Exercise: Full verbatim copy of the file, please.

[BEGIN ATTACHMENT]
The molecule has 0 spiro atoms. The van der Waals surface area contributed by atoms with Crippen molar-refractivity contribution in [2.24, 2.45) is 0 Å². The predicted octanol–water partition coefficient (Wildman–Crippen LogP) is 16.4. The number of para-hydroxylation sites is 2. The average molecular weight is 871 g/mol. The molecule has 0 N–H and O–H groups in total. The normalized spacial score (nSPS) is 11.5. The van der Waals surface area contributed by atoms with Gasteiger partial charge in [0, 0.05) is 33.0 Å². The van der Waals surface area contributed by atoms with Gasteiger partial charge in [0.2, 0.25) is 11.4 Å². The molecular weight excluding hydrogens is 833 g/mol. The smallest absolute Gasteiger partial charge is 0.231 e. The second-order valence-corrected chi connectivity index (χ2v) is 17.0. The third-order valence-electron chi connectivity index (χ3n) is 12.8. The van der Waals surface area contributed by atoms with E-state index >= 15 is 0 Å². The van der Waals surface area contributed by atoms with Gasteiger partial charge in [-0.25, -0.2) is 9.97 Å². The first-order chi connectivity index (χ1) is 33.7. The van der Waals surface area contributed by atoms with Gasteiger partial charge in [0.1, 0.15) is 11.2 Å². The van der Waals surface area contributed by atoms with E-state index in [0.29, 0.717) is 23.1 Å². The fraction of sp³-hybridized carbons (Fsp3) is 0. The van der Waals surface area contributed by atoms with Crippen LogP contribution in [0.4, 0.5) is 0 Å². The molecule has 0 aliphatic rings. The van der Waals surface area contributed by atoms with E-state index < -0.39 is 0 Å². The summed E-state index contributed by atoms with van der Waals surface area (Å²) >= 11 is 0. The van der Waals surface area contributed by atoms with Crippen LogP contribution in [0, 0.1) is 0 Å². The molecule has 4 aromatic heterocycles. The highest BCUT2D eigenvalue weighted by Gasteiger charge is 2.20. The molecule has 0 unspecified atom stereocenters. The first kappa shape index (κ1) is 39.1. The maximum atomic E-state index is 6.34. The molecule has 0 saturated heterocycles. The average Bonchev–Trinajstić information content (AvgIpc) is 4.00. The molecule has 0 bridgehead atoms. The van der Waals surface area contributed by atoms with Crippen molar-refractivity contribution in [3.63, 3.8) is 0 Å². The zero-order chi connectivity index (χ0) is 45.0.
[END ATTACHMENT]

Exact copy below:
The molecule has 0 spiro atoms. The van der Waals surface area contributed by atoms with Crippen molar-refractivity contribution in [2.24, 2.45) is 0 Å². The predicted octanol–water partition coefficient (Wildman–Crippen LogP) is 16.4. The number of para-hydroxylation sites is 2. The average molecular weight is 871 g/mol. The molecule has 0 N–H and O–H groups in total. The normalized spacial score (nSPS) is 11.5. The van der Waals surface area contributed by atoms with Gasteiger partial charge in [0, 0.05) is 33.0 Å². The van der Waals surface area contributed by atoms with Gasteiger partial charge in [0.2, 0.25) is 11.4 Å². The molecular weight excluding hydrogens is 833 g/mol. The smallest absolute Gasteiger partial charge is 0.231 e. The second-order valence-corrected chi connectivity index (χ2v) is 17.0. The third-order valence-electron chi connectivity index (χ3n) is 12.8. The van der Waals surface area contributed by atoms with E-state index >= 15 is 0 Å². The van der Waals surface area contributed by atoms with Gasteiger partial charge in [-0.25, -0.2) is 9.97 Å². The first-order chi connectivity index (χ1) is 33.7. The van der Waals surface area contributed by atoms with Gasteiger partial charge in [0.1, 0.15) is 11.2 Å². The van der Waals surface area contributed by atoms with E-state index in [0.29, 0.717) is 23.1 Å². The fraction of sp³-hybridized carbons (Fsp3) is 0. The van der Waals surface area contributed by atoms with Crippen LogP contribution in [0.4, 0.5) is 0 Å². The molecule has 0 aliphatic rings. The van der Waals surface area contributed by atoms with E-state index < -0.39 is 0 Å². The summed E-state index contributed by atoms with van der Waals surface area (Å²) >= 11 is 0. The van der Waals surface area contributed by atoms with Crippen LogP contribution in [0, 0.1) is 0 Å². The molecule has 4 aromatic heterocycles. The highest BCUT2D eigenvalue weighted by Gasteiger charge is 2.20. The molecule has 0 unspecified atom stereocenters. The first kappa shape index (κ1) is 39.1. The maximum atomic E-state index is 6.34. The molecule has 0 saturated heterocycles. The average Bonchev–Trinajstić information content (AvgIpc) is 4.00. The molecule has 0 bridgehead atoms. The van der Waals surface area contributed by atoms with Crippen molar-refractivity contribution in [3.63, 3.8) is 0 Å². The zero-order chi connectivity index (χ0) is 45.0.